In so many ways, this has been a year of overwhelming challenge and change for our country. Much of our collective focus has rightfully been on the public health response to COVID-19. Now, with fall just around the corner, the national conversation is dominated by the school year ahead — how and when to reopen schools, and how to protect our children and educators. All of this is happening as the country grapples with big questions about race and justice amid heightened political division. There are no slow news days in 2020.

With so much happening at once, it can be easy to forget about a large segment of our community whose lives and work have been drastically altered by the pandemic. It is harvest season all over Central Washington, and the growers and processors of the food we eat are struggling. Traditional market channels like restaurants and schools are almost entirely closed, and others, like farmers markets, have been heavily impacted. As farmers adapt to these immediate losses of revenue and uncertain economic prospects, they are increasingly taking on new safety costs associated with production, processing and distribution of their products.

We’ve seen how quickly the virus can spread among agricultural workers, with devastating effects on families and entire communities. In places like Yakima County, Okanogan County, and here in the Wenatchee Valley, we have seen clusters of positive cases related to agricultural operations and housing facilities.

And yet we cannot stop producing food. As much as we’d like them to, crops will not wait to ripen until the virus is eradicated. Not to mention there are farm families who depend on this income. Our local economy depends on this income. The pandemic has made clear: agricultural workers are essential workers. The farming community needs immediate financial support to cover the costs of added worker safety protections while weathering the changes in markets caused by the pandemic.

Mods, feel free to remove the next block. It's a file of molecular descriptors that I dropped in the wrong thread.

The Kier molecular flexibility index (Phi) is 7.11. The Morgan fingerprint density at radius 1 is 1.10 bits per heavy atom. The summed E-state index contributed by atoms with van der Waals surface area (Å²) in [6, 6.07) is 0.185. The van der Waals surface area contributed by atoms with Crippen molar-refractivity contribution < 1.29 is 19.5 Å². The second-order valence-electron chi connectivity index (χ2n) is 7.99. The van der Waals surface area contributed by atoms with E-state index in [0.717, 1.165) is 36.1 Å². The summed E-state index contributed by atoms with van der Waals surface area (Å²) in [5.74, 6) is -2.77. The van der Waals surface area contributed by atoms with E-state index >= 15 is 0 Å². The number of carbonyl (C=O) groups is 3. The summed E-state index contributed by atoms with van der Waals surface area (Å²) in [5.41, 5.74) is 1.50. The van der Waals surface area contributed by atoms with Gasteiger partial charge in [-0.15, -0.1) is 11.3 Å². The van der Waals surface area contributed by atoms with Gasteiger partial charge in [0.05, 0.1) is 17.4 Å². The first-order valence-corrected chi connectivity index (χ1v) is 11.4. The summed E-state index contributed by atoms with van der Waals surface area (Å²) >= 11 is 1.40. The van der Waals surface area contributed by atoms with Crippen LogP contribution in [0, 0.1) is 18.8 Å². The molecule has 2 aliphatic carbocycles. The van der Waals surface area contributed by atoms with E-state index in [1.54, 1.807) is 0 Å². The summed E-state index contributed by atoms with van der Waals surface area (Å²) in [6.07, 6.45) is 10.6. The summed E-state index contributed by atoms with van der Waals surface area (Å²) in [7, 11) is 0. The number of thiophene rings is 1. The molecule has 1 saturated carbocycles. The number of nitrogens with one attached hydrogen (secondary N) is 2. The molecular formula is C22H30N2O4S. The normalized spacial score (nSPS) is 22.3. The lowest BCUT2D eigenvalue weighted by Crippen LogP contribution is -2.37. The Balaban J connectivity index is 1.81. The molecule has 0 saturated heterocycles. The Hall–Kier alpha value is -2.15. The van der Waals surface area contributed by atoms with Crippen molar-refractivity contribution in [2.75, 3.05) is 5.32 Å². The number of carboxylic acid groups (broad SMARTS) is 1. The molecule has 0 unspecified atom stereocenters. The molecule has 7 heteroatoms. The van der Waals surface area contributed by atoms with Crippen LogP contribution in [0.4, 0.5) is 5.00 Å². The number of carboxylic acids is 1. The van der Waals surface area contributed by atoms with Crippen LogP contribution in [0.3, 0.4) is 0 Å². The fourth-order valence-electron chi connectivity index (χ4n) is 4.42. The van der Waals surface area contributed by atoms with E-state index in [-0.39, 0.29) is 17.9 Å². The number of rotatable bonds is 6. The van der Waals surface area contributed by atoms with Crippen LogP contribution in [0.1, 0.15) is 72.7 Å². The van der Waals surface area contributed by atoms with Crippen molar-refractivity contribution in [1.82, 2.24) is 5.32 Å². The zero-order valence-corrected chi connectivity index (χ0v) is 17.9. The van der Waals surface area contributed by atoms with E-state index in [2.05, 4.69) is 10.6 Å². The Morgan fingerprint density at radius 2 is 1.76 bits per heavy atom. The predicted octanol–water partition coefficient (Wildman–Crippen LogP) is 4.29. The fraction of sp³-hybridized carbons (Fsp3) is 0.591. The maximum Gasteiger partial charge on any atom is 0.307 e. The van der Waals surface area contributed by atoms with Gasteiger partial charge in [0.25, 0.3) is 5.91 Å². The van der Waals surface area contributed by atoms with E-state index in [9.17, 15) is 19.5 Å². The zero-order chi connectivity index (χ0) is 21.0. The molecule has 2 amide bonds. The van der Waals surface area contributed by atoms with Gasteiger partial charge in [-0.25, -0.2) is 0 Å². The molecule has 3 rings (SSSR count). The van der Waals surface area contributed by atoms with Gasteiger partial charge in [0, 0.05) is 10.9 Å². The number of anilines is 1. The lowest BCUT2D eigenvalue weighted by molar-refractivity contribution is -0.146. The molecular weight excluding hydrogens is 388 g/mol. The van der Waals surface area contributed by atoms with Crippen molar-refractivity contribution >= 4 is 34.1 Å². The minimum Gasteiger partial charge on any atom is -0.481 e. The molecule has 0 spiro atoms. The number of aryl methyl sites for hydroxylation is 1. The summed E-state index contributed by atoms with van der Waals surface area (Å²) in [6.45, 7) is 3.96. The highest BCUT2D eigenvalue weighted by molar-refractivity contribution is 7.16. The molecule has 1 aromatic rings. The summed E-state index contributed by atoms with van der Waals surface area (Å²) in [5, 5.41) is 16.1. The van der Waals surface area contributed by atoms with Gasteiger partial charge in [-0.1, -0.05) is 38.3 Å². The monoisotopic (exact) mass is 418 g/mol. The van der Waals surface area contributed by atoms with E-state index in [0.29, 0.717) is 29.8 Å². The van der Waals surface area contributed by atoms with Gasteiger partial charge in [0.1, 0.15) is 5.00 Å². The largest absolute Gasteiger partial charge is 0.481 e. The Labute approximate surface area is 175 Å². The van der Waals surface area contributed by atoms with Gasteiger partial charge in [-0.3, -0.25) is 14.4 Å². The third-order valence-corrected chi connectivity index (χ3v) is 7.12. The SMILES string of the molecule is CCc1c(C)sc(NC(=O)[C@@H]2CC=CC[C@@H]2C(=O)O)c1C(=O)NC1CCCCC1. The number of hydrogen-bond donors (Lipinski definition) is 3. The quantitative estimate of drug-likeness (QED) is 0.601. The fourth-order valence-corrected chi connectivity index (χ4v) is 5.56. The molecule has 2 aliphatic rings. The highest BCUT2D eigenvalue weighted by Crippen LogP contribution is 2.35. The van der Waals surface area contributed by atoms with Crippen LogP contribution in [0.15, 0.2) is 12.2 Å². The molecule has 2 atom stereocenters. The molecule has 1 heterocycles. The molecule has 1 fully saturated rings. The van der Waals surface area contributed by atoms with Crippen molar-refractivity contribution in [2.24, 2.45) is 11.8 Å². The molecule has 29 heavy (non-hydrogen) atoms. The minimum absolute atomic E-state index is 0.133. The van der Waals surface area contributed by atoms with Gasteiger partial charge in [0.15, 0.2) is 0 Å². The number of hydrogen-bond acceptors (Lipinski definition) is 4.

That is why I have introduced H.R. 7656, the Farm and Food Emergency Assistance Act. The bill would establish an emergency grant program under USDA to help cover the costs of keeping workers healthy and food safe. The bill would provide $100 million for:

  • costs associated with protecting employee and consumer health and safety, such as for personal protective equipment;
  • costs associated with transitioning to a different businesses model, such as direct-to-consumer, online sales, or delivery;
  • costs of purchasing or leasing equipment for food processing, storage, or refrigeration; and
  • other similar costs arising from adjusting to the COVID–19 pandemic.

Under the bill, applications for emergency funds must be simple, easily accessible, and delivered in a timely manner. Eligible expenses are retroactive to the start of this pandemic.

If you would like to learn more about the Farm and Food Emergency Assistance Act, please join me for a Zoom webinar on Tuesday, Aug. 11 at 3:15 p.m. You can register and submit questions here: We’ll hear directly from Central Washington growers and processors about how COVID-19 has impacted their businesses.

As the only member of the House Committee on Agriculture from the Northwest, it is my honor and responsibility to fight for our region’s farms. We are facing a crisis that has not only affected the health of millions of Americans, but has fundamentally changed how farmers do their jobs. To keep their employees safe and the country fed, they need our support now more than ever.

Congresswoman Kim Schrier represents Washington’s 8th Congressional District.